By RAYMUND VILLANUEVA
MANILA — Guillermo “Ka Pons” Ponce de Leon was originally among the more than two thousand Martial Law victims “de-listed” from the US$1,000 compensation being distributed by American lawyer Rober Swift around the country.
Last Friday, the former detainee and torture victim (now retired University of the Philippines [UP] physics professor) made known his plight to Commission on Human Rights chairperson Loretta Ann Rosales and lawyer Rod Domingo and, just like that, he was able to pick up his cheque last March 7.
Along with fellow martial law victims UP professor Roland Simbulan and Dr Sylvia dela Paz, Ka Pons is among the few belatedly included among the recipients of the initial monetary compensation after directly informing Rosales of their predicament.
While other de-listed victims are happy for “Ka Pons” they trooped by the hundreds to the CHR offices in Quezon City March 7 to demand an explanation for what they call a “vicious twisting of history.”
Guillermo “Ka Pons” Ponce de Leon shows his check. (Photo by Raymund Villanueva / bulatlat.com)
Multi-awarded playwright Bonifacio Ilagan, vice-chairperson of the group Samahan ng Ex-Detainees Laban sa Detensyon at Aresto (Selda), was among them. He was arrested and heavily tortured in 1973 and, a year later, his sister Rizalina was abducted and raped by state forces. Rizalina remains missing to this day.
“This is disheartening, more so that we did not receive any letter they claim to have sent us the previous years. There is something terribly wrong with their system (of determining who should receive compensation). It is as if they are taking away our status as human rights victims and, therefore, not entitled to justice or whatever indemnification we ought to receive,” Ilagan said.
Ilagan led others in submitting a petition to Rosales last Monday seeking an explanation to the delisting.
“This is absolutely unacceptable! It is as if many victims are no longer recognized as the people who sacrificed and offered so much during the Marcos years,” Ilagan added.
Other victims wanted to ask American laywer and cheque signatory Robert Swift who decided on the de-listing of more than two thousand victims. Swift and Domingo were both absent during the distribution of cheques at the CHR last Monday.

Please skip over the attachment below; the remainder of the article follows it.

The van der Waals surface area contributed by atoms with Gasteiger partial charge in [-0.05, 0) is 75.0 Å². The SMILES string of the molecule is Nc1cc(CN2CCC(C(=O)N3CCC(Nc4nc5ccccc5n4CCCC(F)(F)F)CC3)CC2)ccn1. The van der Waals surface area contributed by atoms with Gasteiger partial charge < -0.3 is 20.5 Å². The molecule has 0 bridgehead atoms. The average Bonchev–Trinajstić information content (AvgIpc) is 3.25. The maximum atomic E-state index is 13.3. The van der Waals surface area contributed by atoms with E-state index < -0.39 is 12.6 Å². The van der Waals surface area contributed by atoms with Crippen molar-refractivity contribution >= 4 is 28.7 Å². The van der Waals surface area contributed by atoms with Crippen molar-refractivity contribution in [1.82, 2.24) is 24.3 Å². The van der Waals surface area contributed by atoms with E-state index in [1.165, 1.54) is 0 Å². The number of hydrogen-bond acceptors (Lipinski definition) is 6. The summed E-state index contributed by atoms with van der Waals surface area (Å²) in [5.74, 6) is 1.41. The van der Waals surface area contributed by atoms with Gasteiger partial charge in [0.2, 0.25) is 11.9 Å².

Writer Bonifacio Ilagan presents his group’s petition CHR chairperson Etta Rosales, demanding an explanation as to why others were delisted from the list of claimants. (Photo by Raymund Villanueva / bulatlat.com)
“Isn’t it that the most important proof here is that all of us here were victims of Martial Law?” former UP faculty regent Prof. Judy Taguiwalo, herself a former detainee, asked. “This is not a question of the monetary compensation; this is a question of recognition of the real victims,” she added.
Rosales, for her part, said there were court requirements de-listed claimants failed to meet, such as re-filing their claims in 1999 or replying to letters sent by the lawyers. “We are just going through the requirements of the court. That is what it’s all about—the requirements of the court,” she said.
She said that Swift and Domingo, in fact, want to expand the list. “There are (also) many variables…the flow (of communication), the postal system that we have that you can’t say for sure that you’d receive everything,” Rosales explained further.
She also reasoned that some claimants changed addresses while some even went abroad.
“Like Sylvia dela Paz—who went to the United States. She came to me and I took her case to ‘Bob’ (Swift).”
Rosales went on to downplay her role in “re-enlisting” the likes of Ka Pons, Simbulan and Dela Paz.
In response to the query if she can have cheques written for claimants as long as they go through her, she said “Let’s just say it helps if I get to talk to all these people,” she said.
Martial law victims waiting for their checks at the CHR. (Photo by Raymund Villanueva / bulatlat.com)
She however could not categorically say she would be able to extend the same kind of help to the more than two thousand de-listed claimants.
Taguiwalo rues the way things are turning out for the Martial Law victims.
“We started this as a political issue, wanting to prove that there were thousands of victims during Martial Law. Now, they are turning the compensation issue into an economic one, and the lawyers have full control,” she said.
“What gave Swift the right to hold on to that list and give the final say on who were the victims and who were not during Martial Law?” Taguiwalo asked.